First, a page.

Canada saw another strong month of gains in April but this time the increase was driven by part-time work. Employment increased by 41,400 last month, with increases in part-time jobs (+47,600) making up for losses in full-time positions (-6,200). The increase being driven by part-time workers could mean a slight softening in the labor market. However, only 15.2% of workers wanted to work full-time, nearly unchanged from the same month in 2022, a particularly strong market.
The unemployment rate held steady at a near-record low of 5.0%, the fifth month in a row the rate has remained at this level.
With that 41,400 increase, total employment in Canada increased to 20.1 million.
Looking into the sectors that drove growth last month, one can see why part-time employment growth was so hot. Employment changes were strong within wholesale and retail trade (+24,000), transportation and warehousing (+16,500), and information, culture and recreation (+16,100) – sectors that include a myriad of part-time positions. Sectors that saw losses include finance, insurance, real estate, rental and leasing (-8,800) and professional and technical services (-6,100). Employment in accommodation and food services also decreased in April by 5,100, interesting to note because of the continued strength this sector is showing in the U.S. labor market.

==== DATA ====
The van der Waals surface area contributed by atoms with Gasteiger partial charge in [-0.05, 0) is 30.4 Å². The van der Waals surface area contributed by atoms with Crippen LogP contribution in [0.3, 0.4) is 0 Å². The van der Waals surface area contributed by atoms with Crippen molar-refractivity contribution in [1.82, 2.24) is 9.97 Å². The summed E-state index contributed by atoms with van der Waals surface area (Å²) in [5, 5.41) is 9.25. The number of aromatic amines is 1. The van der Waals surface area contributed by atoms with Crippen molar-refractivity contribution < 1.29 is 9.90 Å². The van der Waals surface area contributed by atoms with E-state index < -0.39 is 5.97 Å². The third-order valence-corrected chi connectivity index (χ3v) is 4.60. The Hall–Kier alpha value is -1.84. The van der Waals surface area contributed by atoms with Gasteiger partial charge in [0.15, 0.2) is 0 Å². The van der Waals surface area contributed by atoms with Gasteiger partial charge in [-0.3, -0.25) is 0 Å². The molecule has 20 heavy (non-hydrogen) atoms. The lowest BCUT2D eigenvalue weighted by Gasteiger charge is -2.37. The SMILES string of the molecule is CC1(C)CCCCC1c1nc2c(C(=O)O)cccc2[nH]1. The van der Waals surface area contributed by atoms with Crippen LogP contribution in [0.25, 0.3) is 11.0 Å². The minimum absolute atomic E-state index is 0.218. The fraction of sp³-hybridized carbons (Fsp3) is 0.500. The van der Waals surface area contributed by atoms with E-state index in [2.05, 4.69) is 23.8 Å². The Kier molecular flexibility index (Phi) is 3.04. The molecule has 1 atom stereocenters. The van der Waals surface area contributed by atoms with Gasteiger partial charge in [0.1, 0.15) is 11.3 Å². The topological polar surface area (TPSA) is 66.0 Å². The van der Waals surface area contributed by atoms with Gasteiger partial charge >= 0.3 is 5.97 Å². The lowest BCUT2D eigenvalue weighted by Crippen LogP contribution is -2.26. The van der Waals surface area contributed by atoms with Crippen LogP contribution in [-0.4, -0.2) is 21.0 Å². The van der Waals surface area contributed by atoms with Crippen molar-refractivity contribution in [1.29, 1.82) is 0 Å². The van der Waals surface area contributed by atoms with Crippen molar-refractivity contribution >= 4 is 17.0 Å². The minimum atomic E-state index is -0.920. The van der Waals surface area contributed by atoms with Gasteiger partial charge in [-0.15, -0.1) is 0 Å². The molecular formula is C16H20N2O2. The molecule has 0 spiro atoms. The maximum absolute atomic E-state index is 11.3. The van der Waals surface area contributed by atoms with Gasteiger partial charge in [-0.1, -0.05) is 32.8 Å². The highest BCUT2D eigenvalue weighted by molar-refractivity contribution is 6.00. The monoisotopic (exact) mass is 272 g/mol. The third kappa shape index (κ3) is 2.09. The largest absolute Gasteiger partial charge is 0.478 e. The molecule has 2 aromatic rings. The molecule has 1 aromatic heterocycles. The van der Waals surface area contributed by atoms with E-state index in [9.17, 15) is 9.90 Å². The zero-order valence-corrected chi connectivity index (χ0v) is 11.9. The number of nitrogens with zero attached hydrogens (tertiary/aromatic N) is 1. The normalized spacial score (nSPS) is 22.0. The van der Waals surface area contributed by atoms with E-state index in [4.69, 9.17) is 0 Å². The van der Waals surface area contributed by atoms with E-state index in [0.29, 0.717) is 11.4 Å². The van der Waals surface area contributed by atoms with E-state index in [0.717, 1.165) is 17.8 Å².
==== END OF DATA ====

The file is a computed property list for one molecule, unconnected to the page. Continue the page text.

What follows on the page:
Overall labor force participation was strong last month, remaining at 65.6% – still slightly below pre-pandemic levels. Prime-age (ages 25-54) labor force participation decreased slightly to 88.6% in April. These levels suggest a strong workforce, despite the demographic issue of an aging population. Canada has done a particularly good job of bolstering their labor force through immigration.
What does this mean for recruiters?
Canadian employers should be happy to see the continued strength of the job market, as it’s proving resilient to inflation worries and the Bank of Canada’s tightening efforts.
However, the labor market remains tight – with job openings far above pre-pandemic levels in all industries. This tight market is driving strong wage growth, which is worrisome for the central bank in its fight against inflation. But, the Bank of Canada still expects inflation to ease and has stopped its interest rate hikes – Canada may achieve the soft landing that many advanced economies have been chasing throughout this bout of inflation.